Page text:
Wednesday, September 27, 2006

A Different Perspective on Banned Books

An interesting read for Banned Books Week is this piece from last April by Amir Taheri. Written for the London-based Arab newspaper Asharq Alawsat, the essay is a review of the reference work 120 Banned Books. It's fascinating and encouraging to read what an exiled Iranian journalist writing for an Arab audience has to say about an issue so central to American librarianship.

Taheri sums up his views in the following passage, and makes a point I found especially interesting in light of last December's "Little Red Hoax":

In most cases the banned books end up by having the last laugh against their censors. Mao Zedong, the Chinese Communist despot, banned Confucius” “The Analects” and ordered all its copies seized and burned. Today, however,” The Analects” is back in virtually every Chinese home while Confucius has regained its place as an all time model for the Chinese people. Mao, however, is fading away and almost no one reads his silly little “Red Book” these days.

Russia’s greatest living writer Alexander Solzhenitsyn provides another case. In 1973 his book “The Gulag Archipelago” was banned and he himself expelled from the Soviet Union. In that same year Leonid Brezhnev, the geriatric dictator, won the Lenin Prize for Literature, the highest accolade for writers in the USSR. Even then everybody knew that Brezhnev was incapable of writing a letter to his mother let alone producing literature. And today no one reads Brezhnev, even in lunatic asylums while Solzhenitsyn has secured a place in the Russian classical cannon.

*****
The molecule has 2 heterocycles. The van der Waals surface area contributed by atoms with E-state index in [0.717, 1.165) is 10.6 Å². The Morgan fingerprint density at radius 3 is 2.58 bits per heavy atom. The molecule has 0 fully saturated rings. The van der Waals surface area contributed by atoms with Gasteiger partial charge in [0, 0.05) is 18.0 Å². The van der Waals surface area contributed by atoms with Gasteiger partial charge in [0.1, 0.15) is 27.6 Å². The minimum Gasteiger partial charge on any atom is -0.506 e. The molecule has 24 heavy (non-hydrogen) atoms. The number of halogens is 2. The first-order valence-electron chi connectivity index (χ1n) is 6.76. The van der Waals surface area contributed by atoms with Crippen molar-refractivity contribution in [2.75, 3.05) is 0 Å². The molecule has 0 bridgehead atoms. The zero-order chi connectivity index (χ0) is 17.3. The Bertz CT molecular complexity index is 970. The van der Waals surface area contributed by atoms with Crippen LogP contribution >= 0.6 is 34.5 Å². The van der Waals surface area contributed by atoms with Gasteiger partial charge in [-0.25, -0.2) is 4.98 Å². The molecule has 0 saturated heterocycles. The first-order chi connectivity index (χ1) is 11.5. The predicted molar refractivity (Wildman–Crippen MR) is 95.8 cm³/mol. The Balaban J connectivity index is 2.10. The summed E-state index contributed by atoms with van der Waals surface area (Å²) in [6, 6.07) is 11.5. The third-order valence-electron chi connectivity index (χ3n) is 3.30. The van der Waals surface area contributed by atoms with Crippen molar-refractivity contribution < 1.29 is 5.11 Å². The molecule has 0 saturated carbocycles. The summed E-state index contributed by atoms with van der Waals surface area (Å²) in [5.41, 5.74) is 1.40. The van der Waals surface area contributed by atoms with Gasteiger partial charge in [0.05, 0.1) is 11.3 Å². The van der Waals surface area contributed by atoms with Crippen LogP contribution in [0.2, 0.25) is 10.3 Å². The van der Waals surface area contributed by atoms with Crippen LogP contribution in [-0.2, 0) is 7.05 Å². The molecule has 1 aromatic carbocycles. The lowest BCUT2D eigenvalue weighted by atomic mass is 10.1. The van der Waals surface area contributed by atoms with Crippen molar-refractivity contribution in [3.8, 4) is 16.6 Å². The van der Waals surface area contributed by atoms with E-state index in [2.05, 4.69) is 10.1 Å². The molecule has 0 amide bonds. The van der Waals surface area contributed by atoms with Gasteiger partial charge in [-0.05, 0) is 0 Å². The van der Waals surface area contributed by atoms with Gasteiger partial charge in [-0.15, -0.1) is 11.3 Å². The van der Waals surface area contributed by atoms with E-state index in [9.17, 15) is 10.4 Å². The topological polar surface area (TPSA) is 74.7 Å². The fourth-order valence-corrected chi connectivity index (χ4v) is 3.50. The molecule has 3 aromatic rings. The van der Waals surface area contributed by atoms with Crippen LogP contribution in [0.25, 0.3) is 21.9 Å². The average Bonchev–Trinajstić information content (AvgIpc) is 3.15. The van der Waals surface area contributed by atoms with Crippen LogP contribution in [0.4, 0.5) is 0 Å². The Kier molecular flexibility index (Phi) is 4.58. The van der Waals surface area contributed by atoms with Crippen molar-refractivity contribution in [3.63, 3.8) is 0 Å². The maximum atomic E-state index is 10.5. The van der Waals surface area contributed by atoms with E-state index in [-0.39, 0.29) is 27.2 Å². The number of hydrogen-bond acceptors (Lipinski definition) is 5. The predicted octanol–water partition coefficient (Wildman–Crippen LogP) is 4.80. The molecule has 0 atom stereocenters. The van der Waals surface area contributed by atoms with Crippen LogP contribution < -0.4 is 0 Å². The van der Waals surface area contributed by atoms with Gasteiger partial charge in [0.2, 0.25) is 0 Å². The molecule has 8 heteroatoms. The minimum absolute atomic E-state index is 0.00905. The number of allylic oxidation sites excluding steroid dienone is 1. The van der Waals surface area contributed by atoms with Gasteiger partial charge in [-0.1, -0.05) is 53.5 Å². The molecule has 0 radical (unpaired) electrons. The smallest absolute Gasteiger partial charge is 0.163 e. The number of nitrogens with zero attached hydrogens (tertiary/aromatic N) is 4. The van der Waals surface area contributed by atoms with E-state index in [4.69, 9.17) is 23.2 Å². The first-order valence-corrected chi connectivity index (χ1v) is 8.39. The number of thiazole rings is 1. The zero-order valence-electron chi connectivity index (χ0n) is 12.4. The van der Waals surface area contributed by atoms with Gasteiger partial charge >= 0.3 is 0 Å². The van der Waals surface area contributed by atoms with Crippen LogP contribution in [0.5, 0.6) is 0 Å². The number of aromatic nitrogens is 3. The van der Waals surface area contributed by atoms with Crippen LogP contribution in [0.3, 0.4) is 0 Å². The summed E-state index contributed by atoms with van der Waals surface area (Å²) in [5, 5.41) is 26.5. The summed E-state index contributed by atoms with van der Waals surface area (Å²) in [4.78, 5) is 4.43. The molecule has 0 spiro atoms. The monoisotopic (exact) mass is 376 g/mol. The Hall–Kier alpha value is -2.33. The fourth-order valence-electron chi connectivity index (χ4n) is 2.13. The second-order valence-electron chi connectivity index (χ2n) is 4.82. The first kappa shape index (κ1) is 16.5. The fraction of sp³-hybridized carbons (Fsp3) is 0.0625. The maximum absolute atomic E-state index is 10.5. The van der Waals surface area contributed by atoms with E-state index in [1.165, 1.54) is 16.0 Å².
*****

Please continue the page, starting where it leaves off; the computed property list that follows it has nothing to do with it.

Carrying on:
Those tempted into suppressing works of literature, religion and philosophy should read this informative book. May be it will convince them that censorship never works.


Anonymous Ed Merwin, Jr. said...

Good post. I wonder if Sadam ever wrote and "literature" for his people while he was in power. Maybe something titled: Minding my Kurds and whey :-)

10:19 AM  
Anonymous Stephen Denney said...

Thanks for the interesting post. I might make note of it at my blog page too, which is on the subject of banned books and other forms fo censorship. I don't see this so as much as a different perspective, but a complementary perspective to that of American librarianz who are primarily concerned with efforts to remove books from their own libraries for from the school curriculum.

10:46 AM  

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